WATCH: Israeli Musician Uses YouTube to Create New Music

Ben Shalev
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Ben Shalev

Thru You, the Internet music project by musician-producer Ophir Kutiel (Kutiman), which has chalked up millions of views on YouTube since it was posted about a month ago, is genuinely brilliant: an astonishly simple idea that has given rise to a wonderful work of art. From his home studio, using a computer and relatively simple electronic equipment, Kutiel has created a cultural intersection that gathers together, in a completely incidental manner - and lots of groove - serious issues of identity and technology. The doctoral dissertations in sociology are already in the works.

How come nobody thought of it before? That's the first question that Thru You raises. But there you go, no one did. Kutiel, 27, is the first to have conceived of trawling the endless ocean of YouTube, fishing out of it more than 100 homemade music video clips of vocals or a single instrument and then editing them into seven videos. Each video is a kind of orchestra of individuals, a symphony of the anonymous. The bass player who looks like George Costanza from "Seinfeld" does not know the black girl who has heard too much Rihanna, but thanks to Kutiman they are making moving music together. And this is just one of many examples.

The connection among all these unknown people provokes two contrasting feelings. On the one hand, it is moving, because it rescues the lonely from the isolation of their wretched room - which of course is no different from that of their online audience - and makes them part of something larger. On the other hand, it further underscores their anonymity and its irredeemability.

The "stars" of Thru You don't just sing and play instruments: They bare their souls. The young mother with the baby in her lap singing "One day I will find my soul, there must be one for me too," a different black girl who sings "I'm New" and a white boy who delivers an impassioned speech in favor of the legalization of cannabis in a perfect Jamaican accent, because that is how he feels, Jamaican, even though his appearance place his origins in Germany or Sweden or the United States.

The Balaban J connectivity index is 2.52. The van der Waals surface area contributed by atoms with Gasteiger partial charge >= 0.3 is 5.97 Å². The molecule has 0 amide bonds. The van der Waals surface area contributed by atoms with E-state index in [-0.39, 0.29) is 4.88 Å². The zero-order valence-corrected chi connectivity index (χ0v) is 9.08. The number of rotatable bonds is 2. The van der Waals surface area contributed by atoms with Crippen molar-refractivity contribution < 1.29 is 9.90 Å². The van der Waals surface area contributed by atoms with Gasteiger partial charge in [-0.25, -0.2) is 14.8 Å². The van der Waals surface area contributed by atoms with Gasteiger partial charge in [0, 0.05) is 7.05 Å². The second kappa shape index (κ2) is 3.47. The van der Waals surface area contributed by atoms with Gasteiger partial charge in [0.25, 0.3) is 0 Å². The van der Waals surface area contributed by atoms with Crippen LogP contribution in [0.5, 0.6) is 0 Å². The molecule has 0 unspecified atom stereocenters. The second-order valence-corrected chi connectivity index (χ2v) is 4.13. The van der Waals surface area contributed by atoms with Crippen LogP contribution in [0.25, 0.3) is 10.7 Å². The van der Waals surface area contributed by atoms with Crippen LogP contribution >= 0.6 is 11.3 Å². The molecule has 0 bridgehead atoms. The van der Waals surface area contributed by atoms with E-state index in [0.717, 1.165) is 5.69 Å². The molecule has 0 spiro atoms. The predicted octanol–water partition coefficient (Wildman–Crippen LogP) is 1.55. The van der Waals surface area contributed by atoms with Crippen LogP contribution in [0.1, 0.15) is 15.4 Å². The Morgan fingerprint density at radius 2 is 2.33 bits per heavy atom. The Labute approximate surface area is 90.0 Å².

Thru You of course touches upon the seamy side of reality shows in its various manifestations and in its modest way it even offers a momentary remedy for it. The clips recorded in bedrooms are reminiscent of "Big Brother" as well as of questionable Internet video diaries, but the participants in Thru You are not turned into animals and they don't strip. Their desire to be heard and to become famous is reminiscent of "American Idol" and its Israeli clone, "Kochav Nolad," but their way of expressing themselves is different from that of the young contestants on these shows. They are not making saccharine dramas out of nothing, they are not faking emotions and they are not trying to sound larger than life. Most of the young female singers who appear in Thru You are far more reminiscent of spaced-out young English trip-hop singers than of Celine Dion. Not that there is a dearth of young women on YouTube who are trying to sound like Celine Dion. They simply don't interest Kutiel.

Another interesting thing about "Thru You" is the way it combines the two greatest revolutions in music in recent years. The first is that of sampling. "Thru You," like innumerable albums from the past 20 years, is a collage of cut-and-paste. This technique has pretty much worn itself out in the past few years, and now Kutiel has come along and grafted it to a newer revolution, the Internet revolution, and has made it newly fresh and vital.

Alongside its conceptual depth, Thru You is also an excellent musical creation - haute couture from simple scraps of fabric. It is true that funk rhythms, which serve as the foundation for most of the clips, are characterized by the fact that whatever you lay on top of them sounds good, but nevertheless one cannot but marvel at Kutiel's engineering of the clips. This is a technical achievement, but it is primarily an aesthetic achievement.

Even though Kutiel himself did not play a single note in Thru You, it is very reminiscent of his debut album, and particularly of its fascinating combination of a tight and focused soul groove and a hallucinatory, psychedelic aspect. The groove expresses joy and freedom; the psychedelia adds a significant dose of melancholy. This is a perfect soundtrack for a work like Thru You, which presents the basic human longing to sing and to make music, with its beauty and its pain.